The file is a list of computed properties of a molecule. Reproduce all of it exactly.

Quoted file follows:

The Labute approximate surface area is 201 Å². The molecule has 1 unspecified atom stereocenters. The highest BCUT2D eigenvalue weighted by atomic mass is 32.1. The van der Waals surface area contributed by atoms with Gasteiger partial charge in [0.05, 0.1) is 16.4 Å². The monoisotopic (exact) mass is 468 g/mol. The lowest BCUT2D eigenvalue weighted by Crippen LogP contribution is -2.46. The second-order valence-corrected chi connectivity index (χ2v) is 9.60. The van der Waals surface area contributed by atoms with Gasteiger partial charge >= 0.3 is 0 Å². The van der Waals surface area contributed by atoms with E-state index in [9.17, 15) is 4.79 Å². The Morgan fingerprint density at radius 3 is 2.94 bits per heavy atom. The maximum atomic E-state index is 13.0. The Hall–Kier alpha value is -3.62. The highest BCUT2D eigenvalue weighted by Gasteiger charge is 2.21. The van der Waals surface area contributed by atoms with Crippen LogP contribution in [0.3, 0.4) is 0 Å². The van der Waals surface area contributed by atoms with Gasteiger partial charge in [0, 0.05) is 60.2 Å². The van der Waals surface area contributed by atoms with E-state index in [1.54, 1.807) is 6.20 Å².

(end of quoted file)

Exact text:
The Labute approximate surface area is 201 Å². The molecule has 1 unspecified atom stereocenters. The highest BCUT2D eigenvalue weighted by atomic mass is 32.1. The van der Waals surface area contributed by atoms with Gasteiger partial charge in [0.05, 0.1) is 16.4 Å². The monoisotopic (exact) mass is 468 g/mol. The lowest BCUT2D eigenvalue weighted by Crippen LogP contribution is -2.46. The second-order valence-corrected chi connectivity index (χ2v) is 9.60. The van der Waals surface area contributed by atoms with Gasteiger partial charge >= 0.3 is 0 Å². The van der Waals surface area contributed by atoms with E-state index in [9.17, 15) is 4.79 Å². The Morgan fingerprint density at radius 3 is 2.94 bits per heavy atom. The maximum atomic E-state index is 13.0. The Hall–Kier alpha value is -3.62. The highest BCUT2D eigenvalue weighted by Gasteiger charge is 2.21. The van der Waals surface area contributed by atoms with Crippen LogP contribution in [0.3, 0.4) is 0 Å². The van der Waals surface area contributed by atoms with Gasteiger partial charge in [0, 0.05) is 60.2 Å². The van der Waals surface area contributed by atoms with E-state index in [1.54, 1.807) is 6.20 Å².